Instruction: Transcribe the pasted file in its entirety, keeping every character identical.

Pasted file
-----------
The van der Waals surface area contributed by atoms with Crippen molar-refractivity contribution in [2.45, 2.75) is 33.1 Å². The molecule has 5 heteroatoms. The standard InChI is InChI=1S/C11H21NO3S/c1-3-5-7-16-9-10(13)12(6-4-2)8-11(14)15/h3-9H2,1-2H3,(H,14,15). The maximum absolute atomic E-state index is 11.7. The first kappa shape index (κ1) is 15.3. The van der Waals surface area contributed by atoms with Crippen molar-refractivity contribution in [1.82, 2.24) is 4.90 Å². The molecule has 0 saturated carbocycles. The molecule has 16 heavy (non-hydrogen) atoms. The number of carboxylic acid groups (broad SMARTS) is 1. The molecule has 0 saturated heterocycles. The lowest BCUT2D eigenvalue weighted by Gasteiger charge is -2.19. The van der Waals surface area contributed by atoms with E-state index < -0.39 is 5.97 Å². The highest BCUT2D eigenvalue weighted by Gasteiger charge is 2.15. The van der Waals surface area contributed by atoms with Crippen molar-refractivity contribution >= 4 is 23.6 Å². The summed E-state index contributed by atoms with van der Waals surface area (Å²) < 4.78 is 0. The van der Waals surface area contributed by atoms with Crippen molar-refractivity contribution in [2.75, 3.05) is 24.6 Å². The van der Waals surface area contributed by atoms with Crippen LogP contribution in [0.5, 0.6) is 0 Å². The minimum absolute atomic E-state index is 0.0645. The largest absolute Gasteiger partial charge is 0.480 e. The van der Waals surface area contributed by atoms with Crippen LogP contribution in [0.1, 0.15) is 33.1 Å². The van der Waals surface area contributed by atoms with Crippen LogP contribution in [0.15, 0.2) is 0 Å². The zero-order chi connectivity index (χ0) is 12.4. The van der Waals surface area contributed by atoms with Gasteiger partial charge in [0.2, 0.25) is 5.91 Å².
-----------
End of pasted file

The van der Waals surface area contributed by atoms with Crippen molar-refractivity contribution in [2.45, 2.75) is 33.1 Å². The molecule has 5 heteroatoms. The standard InChI is InChI=1S/C11H21NO3S/c1-3-5-7-16-9-10(13)12(6-4-2)8-11(14)15/h3-9H2,1-2H3,(H,14,15). The maximum absolute atomic E-state index is 11.7. The first kappa shape index (κ1) is 15.3. The van der Waals surface area contributed by atoms with Crippen molar-refractivity contribution in [1.82, 2.24) is 4.90 Å². The molecule has 0 saturated carbocycles. The molecule has 16 heavy (non-hydrogen) atoms. The number of carboxylic acid groups (broad SMARTS) is 1. The molecule has 0 saturated heterocycles. The lowest BCUT2D eigenvalue weighted by Gasteiger charge is -2.19. The van der Waals surface area contributed by atoms with E-state index < -0.39 is 5.97 Å². The highest BCUT2D eigenvalue weighted by Gasteiger charge is 2.15. The van der Waals surface area contributed by atoms with Crippen molar-refractivity contribution >= 4 is 23.6 Å². The summed E-state index contributed by atoms with van der Waals surface area (Å²) < 4.78 is 0. The van der Waals surface area contributed by atoms with Crippen molar-refractivity contribution in [2.75, 3.05) is 24.6 Å². The van der Waals surface area contributed by atoms with Crippen LogP contribution in [0.5, 0.6) is 0 Å². The minimum absolute atomic E-state index is 0.0645. The largest absolute Gasteiger partial charge is 0.480 e. The van der Waals surface area contributed by atoms with Crippen LogP contribution in [0.1, 0.15) is 33.1 Å². The van der Waals surface area contributed by atoms with Crippen LogP contribution in [0.15, 0.2) is 0 Å². The zero-order chi connectivity index (χ0) is 12.4. The van der Waals surface area contributed by atoms with Gasteiger partial charge in [0.2, 0.25) is 5.91 Å².